So I cooked me up some dinner and settled in to watch “Giant” (1956, Rock Hudson, Elizabeth Taylor, James Dean) on the Lame Movie Channel. I’ve never seen it before, but always sort of wanted to. Damn, it’s long, but good. A huge Texas epic spanning about 30 years, I was struck at how progressive it was in terms of anti-racism and letting go of “old ways”. No wonder that McCarthy guy was all abuzz about “commies in Hollywood”.

(Warning: spoilers follow.)

Rock Hudson’s character, Bick Benedict, is a third-generation Texas rancher, with half a million acres and as many cows. He’s a “gentleman rancher”, wealthy but rugged, equally comfortable in a silk shirt as in chaps and spurs. He marries Elizabeth Taylor, (Leslie) a charmed young ‘un from a good family back east (Maryland). This “down home conservative Texas” versus the liberal “back east” ways sets the tone for much of the flick. For example, Bick refers to his Mexican farm hands as “wetbacks” while Leslie brings hope and medicine to the impoverished village where they live.

By the end of the movie, Bick is somewhat transformed. He defends a Mexican family who are refused service in a diner, and in the process gets whupped in a fist fight. I love this! Unlike the Hollywood of today, he lost the fight.

What does that mean? It means we, the audience, have to think about it a bit, instead of just getting caught up in the emotion of victory without contemplating what the thing is really about. Bick is transformed, but not fully. In the closing line of the film he says to Leslie “As long as I live I’ll never figure you out.” What’s happened is that he has learned to let go of the old ways because he realizes that things aren’t as they used to be. We know that deep in his heart he misses the old ways, but he knows he has to evolve to survive.

This is a much more realistic message than the standard Hollywood message of complete salvation and renewal. It’s not realistic to expect old dogs to learn new tricks. You can, however, get them to stop playing their old tricks and to give way to the younger puppies. Jessie Helms is never going to change, nor are the George Bushes, nor Brian Mulroney, nor all those fat-cat executives running big industry. The seething resentment of entire populations in the Balkans will not just go way, nor will the racism of the old guard in South Africa. That doesn’t mean we shouldn’t protest, boycott, and do all those other transformative actions. What we should strive for is the giving-way of power and authority to others–not the transformation of those in power.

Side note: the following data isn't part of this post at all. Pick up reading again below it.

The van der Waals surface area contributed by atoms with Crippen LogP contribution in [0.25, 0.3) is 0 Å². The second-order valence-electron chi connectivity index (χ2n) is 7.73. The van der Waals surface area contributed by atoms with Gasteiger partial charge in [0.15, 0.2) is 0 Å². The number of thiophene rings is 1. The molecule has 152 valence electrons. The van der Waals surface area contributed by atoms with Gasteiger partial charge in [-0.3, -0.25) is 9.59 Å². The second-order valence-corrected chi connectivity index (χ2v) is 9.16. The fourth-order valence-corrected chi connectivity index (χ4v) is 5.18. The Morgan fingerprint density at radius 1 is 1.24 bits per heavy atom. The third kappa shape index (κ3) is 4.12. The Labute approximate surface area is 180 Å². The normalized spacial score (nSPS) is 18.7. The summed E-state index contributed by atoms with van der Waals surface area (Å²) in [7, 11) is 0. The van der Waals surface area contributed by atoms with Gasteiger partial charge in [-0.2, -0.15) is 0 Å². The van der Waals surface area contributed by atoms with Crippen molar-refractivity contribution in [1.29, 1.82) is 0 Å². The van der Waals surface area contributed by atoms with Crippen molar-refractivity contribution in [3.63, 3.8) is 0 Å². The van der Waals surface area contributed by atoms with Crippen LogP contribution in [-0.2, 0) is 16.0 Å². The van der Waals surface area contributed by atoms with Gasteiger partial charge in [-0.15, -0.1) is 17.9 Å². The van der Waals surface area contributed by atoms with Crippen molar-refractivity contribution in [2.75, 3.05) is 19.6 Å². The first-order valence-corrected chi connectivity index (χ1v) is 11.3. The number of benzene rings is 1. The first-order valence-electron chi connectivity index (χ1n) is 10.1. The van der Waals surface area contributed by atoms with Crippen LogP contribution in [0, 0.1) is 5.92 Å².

That’s how our society evolves.

OK, enough with the philosophy. Here’s an interesting but trivial observation: James Dean plays Jett Rink, a poor farm hand who nabs a tiny parcel of land where he later finds oil. He becomes a stinking rich, corrupt, playboy. He defines the rags-to-riches Texas oil baron. His intials, “JR”, are everywhere. Remember “Dallas”, from way back in the 70s? “Who shot JR?” I don’t think it’s a coincidence that JR Ewing’s name was not “JB” or “BF”. Jett Rink was the original JR.

I enjoyed the proto-feminist angle too. In one scene, Leslie comes into a room where a bunch of men are discussing politics. One of them says to her “Don’t you worry your pretty little head about politics.” She shoots back in that icy Liz Taylor way, “You mean my empty little head, don’t you?” Then, to the room, “What is so masculine about a conversation that a woman can’t enter into it?

There was even something of a vegetarian twist. On a visit “back east” for Christmas, the three Benedict children (ages about three to six) are seen feeding a turkey named Pedro. Cut to a dinner scene in which the butler delivers a delicious golden roasted turkey to the table. The youngest kid points at the turkey and says “Pedro?” When mom says yes, all three kids start screaming and wailing and refuse to eat anything, and dinner is ruined.

Then there was a young Dennis Hopper as the 20-ish eldest son of Bick. He was always bad with horses and cows, and now he declares he wants to be a doctor, not the successor to the rule of the ranch. He also marries a Mexican woman. The last scene of the film shows Bick’s two grandchildren, one blond and blue-eyed, and the other half Mexican, side-by-side in a playpen, staring out into the audience as the closing music begins.

On top of everything, my favorite parts of the film were the numerous and tremendous skyscapes. The ranch was set on a barren plain of rolling hills, with the biggest sky you’ve ever seen. Scene after scene, the sky is there, dominating the screen, with every sort of cloud you can imagine. Sometimes the ground occupies only the bottom eighth of the view, with the rest all sky.

I so miss the sky. People who live near the sea, on lakeshores, and on the prairies have the pleasure of big skies, but most of us don’t. It’s always there, of course, but in the city and in the tree-filled country we don’t pay much attention to it. If you love the sky, see this movie if for no other reason than those big beautiful skies.